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Which retro-liveried McLaren Elva is for you?

McLaren daubs its speedster in classic colours and reportedly cuts production

We’re not sure how you’re occupying yourself right now. But McLaren, as is all the rage nowadays, has been relieving its stresses via some grown-up colouring in. Specifically of its Elva speedster.

Thus it’s been painted in two different retro liveries, and now the task is yours: pick a favourite.

First up, the black car. It harks back to the McLaren M1A racecar from 1964, which mated a spaceframe chassis to an Oldsmobile V8. It might sound a bit home-brew, but it took the lap record at the Canadian Grand Prix that year. Its modern-day equivalent replicates its colour scheme with full body carbon wearing silver and read stripes.

Then there’s the orange car, which harks back to something more iconic. It’s been decorated as a homage to Bruce McLaren’s M6A Can-Am racecar from 1967, receiving the same livery and decals right down to font choices. The M6A’s glorious fixed wing and metal rollover hoop don’t carry over, but then they do have modern day equivalents aboard the Elva, which does a remarkable job of imitating its Sixties ancestor’s voluptuous arches.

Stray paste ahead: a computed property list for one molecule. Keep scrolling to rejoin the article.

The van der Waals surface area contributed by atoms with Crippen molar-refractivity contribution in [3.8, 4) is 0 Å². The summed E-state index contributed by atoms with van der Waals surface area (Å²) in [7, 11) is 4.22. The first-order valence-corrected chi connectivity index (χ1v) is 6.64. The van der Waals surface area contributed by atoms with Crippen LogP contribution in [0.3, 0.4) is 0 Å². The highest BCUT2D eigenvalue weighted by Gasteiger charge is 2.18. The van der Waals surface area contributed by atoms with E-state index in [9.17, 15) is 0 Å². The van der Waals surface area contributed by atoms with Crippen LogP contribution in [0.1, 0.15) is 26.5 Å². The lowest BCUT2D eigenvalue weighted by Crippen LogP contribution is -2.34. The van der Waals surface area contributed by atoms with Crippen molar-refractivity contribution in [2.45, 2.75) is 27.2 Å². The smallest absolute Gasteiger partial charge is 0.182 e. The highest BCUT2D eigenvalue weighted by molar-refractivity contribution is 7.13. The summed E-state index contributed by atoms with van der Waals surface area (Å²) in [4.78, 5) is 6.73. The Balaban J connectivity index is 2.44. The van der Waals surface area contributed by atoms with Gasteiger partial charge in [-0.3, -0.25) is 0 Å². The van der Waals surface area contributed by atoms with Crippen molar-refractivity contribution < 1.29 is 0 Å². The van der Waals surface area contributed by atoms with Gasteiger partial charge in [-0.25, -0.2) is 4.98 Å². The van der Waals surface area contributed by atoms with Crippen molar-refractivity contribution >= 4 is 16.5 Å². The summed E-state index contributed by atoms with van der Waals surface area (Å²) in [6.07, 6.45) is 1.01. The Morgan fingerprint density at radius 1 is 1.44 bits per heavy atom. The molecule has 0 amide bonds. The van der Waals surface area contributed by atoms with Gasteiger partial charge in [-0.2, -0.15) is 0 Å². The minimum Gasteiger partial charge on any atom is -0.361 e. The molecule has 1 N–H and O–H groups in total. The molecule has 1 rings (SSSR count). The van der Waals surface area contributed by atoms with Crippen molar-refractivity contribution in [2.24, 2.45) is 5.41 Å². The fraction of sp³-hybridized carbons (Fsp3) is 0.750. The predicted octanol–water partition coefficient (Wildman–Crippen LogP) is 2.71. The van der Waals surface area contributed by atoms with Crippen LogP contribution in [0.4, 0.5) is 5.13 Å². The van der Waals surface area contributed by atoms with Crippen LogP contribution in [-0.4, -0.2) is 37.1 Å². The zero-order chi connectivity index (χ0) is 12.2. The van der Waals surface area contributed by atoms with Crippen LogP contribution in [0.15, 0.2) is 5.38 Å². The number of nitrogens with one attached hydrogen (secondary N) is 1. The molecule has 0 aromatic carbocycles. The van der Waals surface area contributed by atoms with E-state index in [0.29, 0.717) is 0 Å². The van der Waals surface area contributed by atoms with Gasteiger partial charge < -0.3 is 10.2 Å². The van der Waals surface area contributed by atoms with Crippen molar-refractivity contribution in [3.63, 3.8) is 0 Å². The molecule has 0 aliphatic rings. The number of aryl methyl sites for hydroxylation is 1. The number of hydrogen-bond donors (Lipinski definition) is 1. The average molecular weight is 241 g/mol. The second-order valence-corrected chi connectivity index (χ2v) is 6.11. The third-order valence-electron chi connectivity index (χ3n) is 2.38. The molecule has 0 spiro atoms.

The M6A and Bruce formed a mighty bond, winning the ’67 Can-Am title together with the M6A of Denny Hulme a close second.

Where that car used a Chevrolet-sourced 5.9-litre V8, free of turbos and producing 525bhp, the Elva packs an even bigger punch, its 4.0-litre twin-turbo V8 serving up a mighty 804bhp. Though its raft of driver aids should make it a significantly simpler thing to drive quickly. If you want one, just 399 will be made, priced at £1.425 million each. Though recent reports suggest this has been cut to 249 cars, reflecting just how crowded the chop-top supercar marketplace has become, with Aston Martin, Bentley and Ferrari all making similarly priced speedsters in various numbers.

Whether you – the affluent buyer – can have a makeshift M1A or M6A costume on yours, McLaren hasn’t yet confirmed…

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